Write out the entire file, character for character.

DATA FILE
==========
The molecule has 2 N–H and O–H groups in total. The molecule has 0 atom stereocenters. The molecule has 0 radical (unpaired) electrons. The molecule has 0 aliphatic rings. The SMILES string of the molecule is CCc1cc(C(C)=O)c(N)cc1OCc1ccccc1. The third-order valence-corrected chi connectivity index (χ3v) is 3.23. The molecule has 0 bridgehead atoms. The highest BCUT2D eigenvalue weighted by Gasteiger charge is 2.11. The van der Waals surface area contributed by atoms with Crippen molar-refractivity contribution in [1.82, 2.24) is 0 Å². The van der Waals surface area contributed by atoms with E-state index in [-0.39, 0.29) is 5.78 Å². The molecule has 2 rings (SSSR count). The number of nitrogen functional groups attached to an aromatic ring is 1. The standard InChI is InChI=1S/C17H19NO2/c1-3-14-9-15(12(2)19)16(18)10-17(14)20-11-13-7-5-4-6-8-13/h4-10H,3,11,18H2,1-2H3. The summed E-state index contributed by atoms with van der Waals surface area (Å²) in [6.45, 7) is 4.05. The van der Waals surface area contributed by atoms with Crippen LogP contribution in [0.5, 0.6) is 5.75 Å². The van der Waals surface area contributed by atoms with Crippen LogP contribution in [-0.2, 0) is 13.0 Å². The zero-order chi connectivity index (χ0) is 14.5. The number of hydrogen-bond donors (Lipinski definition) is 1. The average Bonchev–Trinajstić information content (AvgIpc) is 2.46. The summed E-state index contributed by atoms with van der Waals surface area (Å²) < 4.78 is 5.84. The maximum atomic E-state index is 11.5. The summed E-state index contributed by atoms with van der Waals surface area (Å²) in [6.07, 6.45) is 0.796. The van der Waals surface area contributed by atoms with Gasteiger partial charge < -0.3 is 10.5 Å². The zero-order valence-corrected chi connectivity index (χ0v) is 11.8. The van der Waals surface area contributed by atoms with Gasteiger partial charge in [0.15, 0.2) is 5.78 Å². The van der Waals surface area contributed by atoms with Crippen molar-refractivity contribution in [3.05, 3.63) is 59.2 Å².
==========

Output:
The molecule has 2 N–H and O–H groups in total. The molecule has 0 atom stereocenters. The molecule has 0 radical (unpaired) electrons. The molecule has 0 aliphatic rings. The SMILES string of the molecule is CCc1cc(C(C)=O)c(N)cc1OCc1ccccc1. The third-order valence-corrected chi connectivity index (χ3v) is 3.23. The molecule has 0 bridgehead atoms. The highest BCUT2D eigenvalue weighted by Gasteiger charge is 2.11. The van der Waals surface area contributed by atoms with Crippen molar-refractivity contribution in [1.82, 2.24) is 0 Å². The van der Waals surface area contributed by atoms with E-state index in [-0.39, 0.29) is 5.78 Å². The molecule has 2 rings (SSSR count). The number of nitrogen functional groups attached to an aromatic ring is 1. The standard InChI is InChI=1S/C17H19NO2/c1-3-14-9-15(12(2)19)16(18)10-17(14)20-11-13-7-5-4-6-8-13/h4-10H,3,11,18H2,1-2H3. The summed E-state index contributed by atoms with van der Waals surface area (Å²) in [6.45, 7) is 4.05. The van der Waals surface area contributed by atoms with Crippen LogP contribution in [0.5, 0.6) is 5.75 Å². The van der Waals surface area contributed by atoms with Crippen LogP contribution in [-0.2, 0) is 13.0 Å². The zero-order chi connectivity index (χ0) is 14.5. The number of hydrogen-bond donors (Lipinski definition) is 1. The average Bonchev–Trinajstić information content (AvgIpc) is 2.46. The summed E-state index contributed by atoms with van der Waals surface area (Å²) < 4.78 is 5.84. The maximum atomic E-state index is 11.5. The summed E-state index contributed by atoms with van der Waals surface area (Å²) in [6.07, 6.45) is 0.796. The van der Waals surface area contributed by atoms with Gasteiger partial charge < -0.3 is 10.5 Å². The zero-order valence-corrected chi connectivity index (χ0v) is 11.8. The van der Waals surface area contributed by atoms with Gasteiger partial charge in [0.15, 0.2) is 5.78 Å². The van der Waals surface area contributed by atoms with Crippen molar-refractivity contribution in [3.05, 3.63) is 59.2 Å².